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Learning that you had Asperger help you in your life?
No, I would have preferred to know nothing about it 0%  0%  [ 0 ]
It didn't change anything 0%  0%  [ 0 ]
Yes, but I kept this secret 40%  40%  [ 2 ]
Yes, but only my loved ones know 0%  0%  [ 0 ]
Yes, and anybody knows that I'm an Aspie 60%  60%  [ 3 ]
Total votes : 5

JohnPhillips
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Joined: 11 Jan 2009
Age: 38
Gender: Male
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13 Aug 2010, 8:00 am

Hello,

This is my first post although I'm a frequent visitor of WP forums. Sorry for my bad English but Iive in Europe and I usually speak french...

I discovered about 1-2 years ago that I might have Asperger (self diagnosed with wikipedia so I may be wrong)... Anyway, this finding helped me somehow to understand myself, and also to improve my relations with other people.

I would like to consult the Aspie community about a question concerning my parents. Since I discovered Asperger Syndrom, I suspect my father to have Asperger as well (which is not surprising given the genetic link). Since a long time, my mother and my father have regular dispute, usually provoked by awkward behaviors of my father. As time goes by, my mother became more and more frustrated by my father, and the reason is mostly due to his behavior which I think is related to Asperger. The fact that my mother doesn't understand how my father behave might worsen the situation... Now, my mother seems a little depressed and she is talking seriously about divorce... For information, I'm 27 and my father is 55 years old.

According to you, should I talk to my mother about the Asperger syndrome and could this improve their relationship. Should I talk my father first, or should I keep this secret. How would my father react if I talk about this. He may refuse to admit, or be angry, or feel disrespected...

Another fact is that if I talk to my mother about this, she will probably tell it to her friends, family, and so on (women can't keep a secret ;-). And finaly, she will also understand that I may have Asperger too. In my country, Autism is still considered with some shame and it is not well understood by people in general.

Has anyone any advice? Feel free to ask for more precision...



DW_a_mom
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Age: 61
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13 Aug 2010, 2:58 pm

I can't really condense this into a "poll" answer, as you'll see when your read my answer below.

I also want to note that you cannot generalize that just because your mom is a woman, she will tell everyone. Not all women are bad at confidentiality. If you do decide to talk to her, and want it confidential, the first way to help that happen will be to tell her so.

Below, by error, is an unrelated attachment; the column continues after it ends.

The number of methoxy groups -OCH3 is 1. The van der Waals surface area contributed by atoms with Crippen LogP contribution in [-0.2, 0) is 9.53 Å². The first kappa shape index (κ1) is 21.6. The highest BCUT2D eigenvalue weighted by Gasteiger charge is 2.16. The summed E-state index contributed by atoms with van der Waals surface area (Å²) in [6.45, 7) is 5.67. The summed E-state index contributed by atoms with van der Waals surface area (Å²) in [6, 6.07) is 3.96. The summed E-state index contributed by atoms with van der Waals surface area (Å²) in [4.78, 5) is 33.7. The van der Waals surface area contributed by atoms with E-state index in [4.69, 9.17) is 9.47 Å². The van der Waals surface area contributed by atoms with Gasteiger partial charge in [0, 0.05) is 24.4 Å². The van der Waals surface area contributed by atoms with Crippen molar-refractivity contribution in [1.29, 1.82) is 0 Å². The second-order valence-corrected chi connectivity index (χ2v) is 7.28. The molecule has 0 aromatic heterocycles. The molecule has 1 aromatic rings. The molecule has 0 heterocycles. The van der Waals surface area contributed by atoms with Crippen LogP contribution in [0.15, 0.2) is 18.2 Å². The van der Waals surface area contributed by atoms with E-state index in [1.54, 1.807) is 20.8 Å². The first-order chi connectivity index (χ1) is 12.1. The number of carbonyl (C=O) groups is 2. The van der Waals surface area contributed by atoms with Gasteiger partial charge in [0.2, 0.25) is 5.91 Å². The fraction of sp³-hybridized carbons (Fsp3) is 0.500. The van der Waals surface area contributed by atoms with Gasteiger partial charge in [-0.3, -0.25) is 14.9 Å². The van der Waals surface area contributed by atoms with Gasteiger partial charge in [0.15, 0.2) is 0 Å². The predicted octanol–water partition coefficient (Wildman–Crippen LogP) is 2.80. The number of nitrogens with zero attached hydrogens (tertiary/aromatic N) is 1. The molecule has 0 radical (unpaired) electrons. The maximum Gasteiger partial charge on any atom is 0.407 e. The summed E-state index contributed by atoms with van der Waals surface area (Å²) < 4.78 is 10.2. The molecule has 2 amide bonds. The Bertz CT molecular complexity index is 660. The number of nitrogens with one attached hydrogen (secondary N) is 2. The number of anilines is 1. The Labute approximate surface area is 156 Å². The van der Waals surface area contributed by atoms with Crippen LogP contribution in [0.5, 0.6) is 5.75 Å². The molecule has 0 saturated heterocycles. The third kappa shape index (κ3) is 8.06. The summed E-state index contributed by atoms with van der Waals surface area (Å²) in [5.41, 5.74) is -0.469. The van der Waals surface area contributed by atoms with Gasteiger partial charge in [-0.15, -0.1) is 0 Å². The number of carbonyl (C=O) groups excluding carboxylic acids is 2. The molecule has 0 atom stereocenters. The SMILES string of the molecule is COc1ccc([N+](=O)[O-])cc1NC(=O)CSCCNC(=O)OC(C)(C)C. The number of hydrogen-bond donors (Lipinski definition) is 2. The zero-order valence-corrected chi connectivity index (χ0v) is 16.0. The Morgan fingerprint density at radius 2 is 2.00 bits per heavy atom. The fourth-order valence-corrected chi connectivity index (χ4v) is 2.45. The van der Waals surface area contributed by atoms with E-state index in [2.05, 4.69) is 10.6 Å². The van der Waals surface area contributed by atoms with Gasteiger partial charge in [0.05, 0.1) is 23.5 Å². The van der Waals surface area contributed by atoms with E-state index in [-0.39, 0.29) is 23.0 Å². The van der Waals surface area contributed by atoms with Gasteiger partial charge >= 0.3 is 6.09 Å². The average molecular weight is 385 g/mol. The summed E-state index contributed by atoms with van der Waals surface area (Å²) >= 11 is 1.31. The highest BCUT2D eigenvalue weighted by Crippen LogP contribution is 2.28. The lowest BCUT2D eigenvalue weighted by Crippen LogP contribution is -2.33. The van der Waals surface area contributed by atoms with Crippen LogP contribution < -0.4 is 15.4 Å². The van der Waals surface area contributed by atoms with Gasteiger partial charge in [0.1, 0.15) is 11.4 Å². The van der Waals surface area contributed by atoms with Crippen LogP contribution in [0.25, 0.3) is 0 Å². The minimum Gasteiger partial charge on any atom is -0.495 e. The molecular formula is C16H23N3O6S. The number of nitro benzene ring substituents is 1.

ANYWAY, what I can tell you is how this was handled in my own family, and our reasons for it.

When my son was diagnosed with AS, it didn't take me long to decide that there was a genetic link through my father. To me, it answered a LOT. By that time, however, my father had suffered a stroke and there really was no point in bringing it up with him, and I kind of doubt I would have regardless, but my suspicions about my father did come up when I talked to my mother about my son's diagnosis. Given that I do firmly believe it is genetic, one can't really talk about it without acknowledging the potential history. But, the focus in talking to my mom was never really on my assessment of my father because, while I mentioned that was where I thought it came from, I also quickly pointed out that at his age he'd obviously long ago learned to compensate for the worst of whatever impairments he might have had, and that it would be impossilbe to ever know for sure, as well as pointless (it's not like we're going to get services for our parents based on their autism). At the time my mom kind of shrugged. She asked a lot of questions about my son, she wasn't that comfortable with the term, but she took it all in and it wasn't really talked about after that.

Some 6 or so years down the road, and with my father now deceased, I think my mother has come to agree with my assessment, even though I don't think she's delved into it all that far, and we haven't had long conversations about it; it's just my impression. I think she's used that information to help understand some of the more difficult things from her life with my dad and their marriage, and to reach more of a sense of peace with it. There were areas where she always wondered what could have been different if she had "just done X, instead of Y," and I think realizing that my dad was probably on the spectrum has allowed her to let go of that, and better accept that he was who he was and she never was in a position to change that. One of those areas is my father's happiness, because he simply never was all that happy. He had happy moments, but he lived with a lot of frustration (which is a pretty natural side effect of not being like everyone else, not being able to read social cues, and not knowing why you are different), and a wife is going to feel responsible for it. I've noticed she has started to let go, and feel better about having done the best by him she - or anyone else - could have. They didn't have a dream marriage, and my dad really picked at her that last decade or so, but they did love each other, and she really misses him.


_________________
Mom to an amazing AS son, who recently graduated from the university (plus an also amazing non-AS daughter). Most likely part of the "Broader Autism Phenotype" (some traits).